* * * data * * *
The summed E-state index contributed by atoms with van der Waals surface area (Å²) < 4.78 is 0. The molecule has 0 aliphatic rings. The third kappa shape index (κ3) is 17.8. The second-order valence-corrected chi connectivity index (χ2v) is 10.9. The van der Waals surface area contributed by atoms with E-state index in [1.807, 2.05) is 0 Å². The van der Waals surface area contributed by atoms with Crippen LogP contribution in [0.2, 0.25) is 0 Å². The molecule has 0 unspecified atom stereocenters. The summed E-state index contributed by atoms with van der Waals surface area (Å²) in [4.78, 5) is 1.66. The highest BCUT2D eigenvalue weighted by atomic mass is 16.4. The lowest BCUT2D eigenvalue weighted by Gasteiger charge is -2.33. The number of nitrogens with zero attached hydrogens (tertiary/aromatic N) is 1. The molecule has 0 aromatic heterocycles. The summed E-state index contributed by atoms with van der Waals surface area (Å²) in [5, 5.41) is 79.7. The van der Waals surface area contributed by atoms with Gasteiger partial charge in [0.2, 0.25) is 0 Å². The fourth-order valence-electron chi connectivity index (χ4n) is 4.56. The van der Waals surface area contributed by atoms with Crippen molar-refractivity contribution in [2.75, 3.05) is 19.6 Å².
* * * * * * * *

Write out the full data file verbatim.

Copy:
The summed E-state index contributed by atoms with van der Waals surface area (Å²) < 4.78 is 0. The molecule has 0 aliphatic rings. The third kappa shape index (κ3) is 17.8. The second-order valence-corrected chi connectivity index (χ2v) is 10.9. The van der Waals surface area contributed by atoms with E-state index in [1.807, 2.05) is 0 Å². The van der Waals surface area contributed by atoms with Crippen LogP contribution in [0.2, 0.25) is 0 Å². The molecule has 0 unspecified atom stereocenters. The summed E-state index contributed by atoms with van der Waals surface area (Å²) in [4.78, 5) is 1.66. The highest BCUT2D eigenvalue weighted by atomic mass is 16.4. The lowest BCUT2D eigenvalue weighted by Gasteiger charge is -2.33. The number of nitrogens with zero attached hydrogens (tertiary/aromatic N) is 1. The molecule has 0 aromatic heterocycles. The summed E-state index contributed by atoms with van der Waals surface area (Å²) in [5, 5.41) is 79.7. The van der Waals surface area contributed by atoms with Gasteiger partial charge in [0.2, 0.25) is 0 Å². The fourth-order valence-electron chi connectivity index (χ4n) is 4.56. The van der Waals surface area contributed by atoms with Crippen molar-refractivity contribution in [2.75, 3.05) is 19.6 Å².